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Your fond Isaak, latecomer to the slog,
sometime schmoozer among the blathering
heretics, if lately a little bit
judgy, a little peeved concerning the blithe,
ubiquitous, and widespread ignorance
tolerated among slacker Xians,
whose glib disdain for their own history,
whose disinterest in pursuing much
if any progress along that ancient
path leaves me blinking, open mouthed—and, yes,
increasingly cranky—as each week brings
yet another earnest attempt to re-
invent the wheel, or to send it rolling
to the ditch. Peace. I write to all y’all
hunkered within your separate enclaves
to puzzle out why your neatly pared-down
faith so seldom satisfies the vacuum
of your God-obsessive appetite. Peace.
That we are all adopted, appallingly
co-opted into Christ’s holiness is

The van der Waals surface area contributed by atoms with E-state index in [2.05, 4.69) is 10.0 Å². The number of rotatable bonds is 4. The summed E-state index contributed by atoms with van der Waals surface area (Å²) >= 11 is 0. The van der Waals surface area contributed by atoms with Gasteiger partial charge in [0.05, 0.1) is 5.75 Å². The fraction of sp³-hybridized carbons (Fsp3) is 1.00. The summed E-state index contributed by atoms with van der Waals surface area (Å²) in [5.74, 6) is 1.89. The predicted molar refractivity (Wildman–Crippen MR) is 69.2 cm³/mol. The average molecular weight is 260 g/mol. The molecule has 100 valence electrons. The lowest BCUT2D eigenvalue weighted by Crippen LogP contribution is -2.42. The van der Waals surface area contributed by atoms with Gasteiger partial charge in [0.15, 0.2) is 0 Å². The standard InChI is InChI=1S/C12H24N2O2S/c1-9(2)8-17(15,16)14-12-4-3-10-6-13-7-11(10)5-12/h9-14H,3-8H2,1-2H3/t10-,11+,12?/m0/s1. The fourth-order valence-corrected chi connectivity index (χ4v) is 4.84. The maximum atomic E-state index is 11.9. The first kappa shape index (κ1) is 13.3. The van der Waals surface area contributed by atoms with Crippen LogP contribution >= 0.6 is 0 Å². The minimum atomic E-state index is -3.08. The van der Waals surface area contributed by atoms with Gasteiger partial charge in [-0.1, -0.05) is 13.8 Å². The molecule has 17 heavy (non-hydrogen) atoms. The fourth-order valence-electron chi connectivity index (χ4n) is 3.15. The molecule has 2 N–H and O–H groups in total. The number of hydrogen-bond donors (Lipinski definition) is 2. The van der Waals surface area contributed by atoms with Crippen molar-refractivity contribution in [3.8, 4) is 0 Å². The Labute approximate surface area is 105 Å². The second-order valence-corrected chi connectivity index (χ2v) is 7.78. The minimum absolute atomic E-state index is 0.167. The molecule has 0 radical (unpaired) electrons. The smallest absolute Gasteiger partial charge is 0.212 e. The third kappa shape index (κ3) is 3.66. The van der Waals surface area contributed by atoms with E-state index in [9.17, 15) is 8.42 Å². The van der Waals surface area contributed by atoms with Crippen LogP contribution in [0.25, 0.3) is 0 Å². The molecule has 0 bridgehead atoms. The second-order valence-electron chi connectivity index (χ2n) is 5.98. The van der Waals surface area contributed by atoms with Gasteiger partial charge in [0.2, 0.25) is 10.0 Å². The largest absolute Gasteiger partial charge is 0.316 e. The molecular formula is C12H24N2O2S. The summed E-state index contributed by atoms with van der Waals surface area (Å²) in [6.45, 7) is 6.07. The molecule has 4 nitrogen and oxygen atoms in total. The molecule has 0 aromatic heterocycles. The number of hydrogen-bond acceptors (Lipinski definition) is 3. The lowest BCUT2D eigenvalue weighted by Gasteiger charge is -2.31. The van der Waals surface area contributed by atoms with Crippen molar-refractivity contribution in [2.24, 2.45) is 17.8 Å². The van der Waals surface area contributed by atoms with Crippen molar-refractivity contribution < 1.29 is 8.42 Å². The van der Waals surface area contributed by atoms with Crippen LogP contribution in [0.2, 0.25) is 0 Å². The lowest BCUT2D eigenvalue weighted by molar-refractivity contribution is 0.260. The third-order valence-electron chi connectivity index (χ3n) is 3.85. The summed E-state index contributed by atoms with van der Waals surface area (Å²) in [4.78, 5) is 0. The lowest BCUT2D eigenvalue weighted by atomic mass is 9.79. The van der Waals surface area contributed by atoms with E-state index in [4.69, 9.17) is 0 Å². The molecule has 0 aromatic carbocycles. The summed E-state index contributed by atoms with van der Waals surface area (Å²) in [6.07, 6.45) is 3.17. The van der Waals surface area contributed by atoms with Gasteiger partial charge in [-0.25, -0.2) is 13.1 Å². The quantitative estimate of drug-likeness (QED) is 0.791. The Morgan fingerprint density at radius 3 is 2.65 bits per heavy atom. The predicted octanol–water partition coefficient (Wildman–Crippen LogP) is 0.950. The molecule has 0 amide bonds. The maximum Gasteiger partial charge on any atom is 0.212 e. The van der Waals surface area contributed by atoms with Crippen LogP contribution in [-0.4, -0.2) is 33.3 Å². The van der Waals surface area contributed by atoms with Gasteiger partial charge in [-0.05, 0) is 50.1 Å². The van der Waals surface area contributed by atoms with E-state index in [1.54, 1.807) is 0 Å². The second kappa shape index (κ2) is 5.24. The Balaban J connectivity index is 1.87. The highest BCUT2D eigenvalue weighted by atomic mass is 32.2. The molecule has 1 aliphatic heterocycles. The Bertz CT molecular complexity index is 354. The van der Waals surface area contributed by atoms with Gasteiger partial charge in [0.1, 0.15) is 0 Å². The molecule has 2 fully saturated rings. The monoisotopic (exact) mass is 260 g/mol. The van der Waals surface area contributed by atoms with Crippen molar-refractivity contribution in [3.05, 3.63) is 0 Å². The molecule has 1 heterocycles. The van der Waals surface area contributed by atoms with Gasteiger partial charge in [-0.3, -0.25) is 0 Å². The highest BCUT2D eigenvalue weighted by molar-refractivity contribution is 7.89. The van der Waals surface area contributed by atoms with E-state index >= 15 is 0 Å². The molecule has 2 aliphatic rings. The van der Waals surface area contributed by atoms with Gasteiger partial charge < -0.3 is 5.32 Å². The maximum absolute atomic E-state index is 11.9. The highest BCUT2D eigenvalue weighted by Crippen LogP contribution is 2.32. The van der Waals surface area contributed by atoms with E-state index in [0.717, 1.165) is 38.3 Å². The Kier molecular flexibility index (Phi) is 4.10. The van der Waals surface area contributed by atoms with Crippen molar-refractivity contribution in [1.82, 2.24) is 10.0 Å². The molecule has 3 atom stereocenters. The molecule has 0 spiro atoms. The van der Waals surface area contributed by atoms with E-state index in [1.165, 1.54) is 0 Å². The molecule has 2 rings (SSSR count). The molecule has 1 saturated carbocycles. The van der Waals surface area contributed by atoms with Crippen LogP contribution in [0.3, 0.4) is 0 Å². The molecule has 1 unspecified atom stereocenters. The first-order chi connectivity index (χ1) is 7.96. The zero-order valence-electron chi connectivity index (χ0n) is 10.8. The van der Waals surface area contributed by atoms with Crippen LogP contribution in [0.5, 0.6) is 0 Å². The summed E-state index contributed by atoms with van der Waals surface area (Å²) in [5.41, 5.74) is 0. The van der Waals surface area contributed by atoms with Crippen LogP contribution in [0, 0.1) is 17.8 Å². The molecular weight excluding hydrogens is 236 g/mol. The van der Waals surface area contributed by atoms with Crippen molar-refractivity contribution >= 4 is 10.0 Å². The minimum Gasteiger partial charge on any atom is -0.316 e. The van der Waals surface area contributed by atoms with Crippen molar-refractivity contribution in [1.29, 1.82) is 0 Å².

a simple given, and a certainty.
So relax. His good pleasure will surely
accommodate at some future end time
our patent sloth and habitual dim-
wittedness. Meantime, have a stretch. The faith
you hope to grasp is not so much a grip
of propositions, and most surely not
that queer array of anxious codes with which
you have replaced the parabolic puzzle
that the fathers taught; such reductions keep
the body blind, mostly deaf, forever
not just a little dumb. Suppose a more
efficacious grip would come of lifting
your hand to take the cup—with fear and faith
and love—to part your lips, receiving what
is borne upon the spoon. The cup is not
so much a good idea as it is
your very life, one portion poured into
your hungry gut, the animating spirit
joined unto an elemental, and a bright
result, joining your sad persons to one
trembling joy investing all and everything
with theanthropic agency. Remember
to love one another, and please forgive
your cranky Isaak, whose love for you may
yet prove—please, O God—incorruptible.

Scott Cairns directs the MFA program at Seattle Pacific University. His works have appeared in Poetry, Paris Review, and The Atlantic. Recent books include Slow Pilgrim and Anaphora (Paraclete).

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